If you’re not persistent or don’t fully believe in yourself and in your business, you will have find yourself given up very quickly. Of course, it is possible to earn good money by running your own business, but you need to remember that it will take hard work, time and persistence to achieve true success and happiness! Like Sir Winston Churchill said: "Never, Never, Never Ever Give Up!" So whenever you fail or make a mistake; take the lessons learned and get back on your feet to apply these lessons learned and use your enriched experience to succeed faster and better!
- Are you financially responsible? A very important quality for all business owners. When you’re your own boss, you’re a CEO, accountant and finance manager. You’re fully responsible for managing and controlling your business budget. When you start making profits, you will need to know how to manage it wisely. Often times, you will want to put a portion of your profit back into your business to help it grow and expand further. Or you want to build up a solid cash position to finance a possible acquisition. Successful entrepreneurs actively manage their P&L (Profit & Loss) balance sheet, especially their cash position! They focus on two things to improve their financial performance:
- Increasing their profits. This is only possible through either: Increasing revenue, or Cutting costs and cost avoidance.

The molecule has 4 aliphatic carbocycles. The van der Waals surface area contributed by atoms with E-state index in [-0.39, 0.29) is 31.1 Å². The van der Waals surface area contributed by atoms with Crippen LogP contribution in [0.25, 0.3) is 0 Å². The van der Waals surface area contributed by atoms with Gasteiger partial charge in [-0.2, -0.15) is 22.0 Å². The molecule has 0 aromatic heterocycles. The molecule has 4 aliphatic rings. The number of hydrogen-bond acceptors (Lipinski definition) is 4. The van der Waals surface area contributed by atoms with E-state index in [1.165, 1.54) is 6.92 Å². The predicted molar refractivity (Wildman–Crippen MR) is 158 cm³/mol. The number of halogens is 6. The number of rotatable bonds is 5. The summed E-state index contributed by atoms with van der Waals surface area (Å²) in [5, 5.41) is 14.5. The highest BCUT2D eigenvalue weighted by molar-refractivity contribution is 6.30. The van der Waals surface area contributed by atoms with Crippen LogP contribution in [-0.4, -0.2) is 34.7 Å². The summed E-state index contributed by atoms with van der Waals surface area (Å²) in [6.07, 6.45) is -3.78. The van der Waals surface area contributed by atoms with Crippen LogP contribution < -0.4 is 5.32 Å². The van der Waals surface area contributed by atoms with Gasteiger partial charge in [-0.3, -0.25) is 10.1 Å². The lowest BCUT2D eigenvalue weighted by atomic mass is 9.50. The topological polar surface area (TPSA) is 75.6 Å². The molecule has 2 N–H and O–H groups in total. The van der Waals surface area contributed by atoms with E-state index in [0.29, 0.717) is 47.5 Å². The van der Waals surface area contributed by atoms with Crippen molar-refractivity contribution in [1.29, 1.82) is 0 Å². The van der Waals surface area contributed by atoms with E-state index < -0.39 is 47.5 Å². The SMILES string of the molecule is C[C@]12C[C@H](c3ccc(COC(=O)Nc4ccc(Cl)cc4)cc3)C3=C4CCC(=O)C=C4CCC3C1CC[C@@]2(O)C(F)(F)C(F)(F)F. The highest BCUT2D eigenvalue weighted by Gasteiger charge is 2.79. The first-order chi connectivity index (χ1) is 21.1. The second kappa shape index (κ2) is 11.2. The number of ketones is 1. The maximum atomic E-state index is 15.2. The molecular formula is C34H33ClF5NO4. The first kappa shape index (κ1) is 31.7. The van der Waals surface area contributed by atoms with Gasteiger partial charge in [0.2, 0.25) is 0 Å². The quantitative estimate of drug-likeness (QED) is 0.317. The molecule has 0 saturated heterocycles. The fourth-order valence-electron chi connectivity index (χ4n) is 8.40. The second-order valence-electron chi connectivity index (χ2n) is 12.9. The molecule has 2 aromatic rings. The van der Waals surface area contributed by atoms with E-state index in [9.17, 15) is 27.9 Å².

- Growing their business. This is only possible through the following 4 methods: Increasing acquisition of the right type of clients (through organic growth or M&A) Increasing margins Increasing the frequency of purchase of your clients Reducing the attrition of the right types of clients.
- Are you hungry for success? If you want to be an entrepreneur, you have to think and behave like one! You have to think and act as a leader, as a CEO and as a warrior! Understand that business is not the same as hobby where you can take it lightly. If you treat your business like a hobby, you will never be able to achieve true success. A business needs to be worked at seriously and professionally, you can’t allow personal things to get into your business. Remember what the headline in Donald Trump’s Apprentice TV-show says? “It’s Not Personal - It’s Just Business!”.
- What is your exit strategy? As successful entrepreneur you will need to lead your business from start to finish. So where do you draw the finish line? When and how do you want to exit your company? Do you want to sell it? If so, when and to whom? Do you want to list your company? If so, when and at which stock exchange(s)? Do you want to merge it? If so, with which company? Do you want to hand it over to your children? If so, by when and to which one(s)? For what price and under which conditions will you hand your baby over to someone else? What's behind the finish line? Imagine you have set your exit strategy and then... you've successfully executed your strategy: you've exited your company! Then what? What's next? As part of your exit strategy I advise you to dream/imagine/decide what you want to do with the successful experience and reward(s) of growing and selling your own company. It will drive, inspire and motivate you to create your follow-up plan! Make it part of your bigger picture!
Patrick W. Driessen Patrick W. Driessen